"Obviously his voice, his opinion matters," Pederson said when asked about Fipp's involvement. "I stress a lot with this football team that it takes all three phases, offense, defense and special teams. He has a really good impact of the bottom -- say the bottom third or so of the roster, and really even some of our starters that have to play. We ask a starter from time to time to play at least one unit of special teams.

"So he sees these guys work every day in drill work and the special teams portion of practice. It makes a difference. It makes an impact on the guys we keep at the bottom."

As a quarterback, however, the situation was a little different for Pederson when he was in the league. Quarterbacks don't play special teams, so for him — and guys like Thorson or Cody Kessler this summer — there was only one position at which he could add value.

But, as Pederson learned first-hand while in camp with Miami back in 1995, failing to make a team out of camp is not the end of the road.

"Yeah, the biggest one was in 1995. I was with the Miami Dolphins and they had just signed [former Seahawks and Dolphins QB] Dan McGwire that offseason and I came into training camp and felt like I had outperformed him and out played him. I was the fourth guy on the roster and ended up getting released at the end of training camp, and of course you're disappointed, you’re a little bitter and kind of upset about it. But it was actually a blessing in disguise because I later signed with Green Bay that year and spent eight years in Green Bay.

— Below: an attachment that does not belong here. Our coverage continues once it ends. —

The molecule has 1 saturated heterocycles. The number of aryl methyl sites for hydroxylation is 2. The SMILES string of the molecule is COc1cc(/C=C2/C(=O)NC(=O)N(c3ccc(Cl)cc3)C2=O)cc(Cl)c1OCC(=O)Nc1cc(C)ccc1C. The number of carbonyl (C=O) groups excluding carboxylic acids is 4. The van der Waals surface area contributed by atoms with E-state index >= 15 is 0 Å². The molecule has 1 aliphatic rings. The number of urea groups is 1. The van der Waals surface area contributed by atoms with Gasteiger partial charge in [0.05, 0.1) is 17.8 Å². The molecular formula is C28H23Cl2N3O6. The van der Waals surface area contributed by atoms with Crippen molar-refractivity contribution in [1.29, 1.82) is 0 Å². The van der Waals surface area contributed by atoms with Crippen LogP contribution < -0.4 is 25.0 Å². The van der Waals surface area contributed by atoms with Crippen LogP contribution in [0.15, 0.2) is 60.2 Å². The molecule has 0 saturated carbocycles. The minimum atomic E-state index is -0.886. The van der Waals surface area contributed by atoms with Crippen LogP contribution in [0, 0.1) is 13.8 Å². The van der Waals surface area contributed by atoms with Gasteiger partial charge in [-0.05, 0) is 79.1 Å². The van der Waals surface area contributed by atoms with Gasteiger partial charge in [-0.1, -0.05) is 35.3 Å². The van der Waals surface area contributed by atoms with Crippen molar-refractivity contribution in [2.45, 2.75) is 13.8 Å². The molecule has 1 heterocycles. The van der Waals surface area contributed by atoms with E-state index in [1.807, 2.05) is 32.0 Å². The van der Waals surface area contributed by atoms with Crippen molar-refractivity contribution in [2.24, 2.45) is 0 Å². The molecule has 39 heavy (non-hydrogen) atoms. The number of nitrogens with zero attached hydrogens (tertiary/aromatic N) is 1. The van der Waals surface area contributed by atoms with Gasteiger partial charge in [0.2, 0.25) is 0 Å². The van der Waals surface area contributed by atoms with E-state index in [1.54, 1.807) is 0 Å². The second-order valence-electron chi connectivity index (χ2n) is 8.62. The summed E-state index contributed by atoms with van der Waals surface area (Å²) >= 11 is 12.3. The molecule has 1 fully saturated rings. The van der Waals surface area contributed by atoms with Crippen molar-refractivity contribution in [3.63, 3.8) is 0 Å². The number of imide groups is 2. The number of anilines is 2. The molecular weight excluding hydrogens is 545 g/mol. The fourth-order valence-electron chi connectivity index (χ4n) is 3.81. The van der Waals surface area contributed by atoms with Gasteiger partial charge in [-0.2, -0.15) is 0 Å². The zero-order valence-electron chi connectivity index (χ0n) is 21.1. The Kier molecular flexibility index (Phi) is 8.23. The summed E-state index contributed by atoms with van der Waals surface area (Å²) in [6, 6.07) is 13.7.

"This is not the end of the road for these players. I tell them all the time, they’re obviously competing for our team but there are 31 other teams that are looking at our roster to see who gets released and who stays and all of that.

"So your dream is never, never over, and it was my case in '95 when I went to Green Bay and had a chance to play on two Super Bowl teams and go from there."

While it appears Pederson will be delivering bad news to a few dozen players this week, it also seems as though he's uniquely qualified to do so. In the meantime, however, the players — at least the ones competing for a job — have a game to play on Thursday night. 

So what is Pederson's message during the final few days before final cuts must be made?

"I do the best I can to ease their mind a little bit on this week and what this week is about," Pederson said. "It's tough. It's hard. There is a lot of uncertainty — am I going to make it or not? I think at this point of training camp, in their mind, they kind of see exactly what's in front of them. 

"I try to explain to them, listen, you can't count the numbers of guys in line. You just have to make every rep count and every play count. So I know it can be a little bit of a distracting week for some of these players, but at the same time, you still want them to go out and play and play well."

The better they play, the tougher Pederson's roster decisions will be. And that's a good problem to have.

Follow Matt on Twitter: @matt_mullin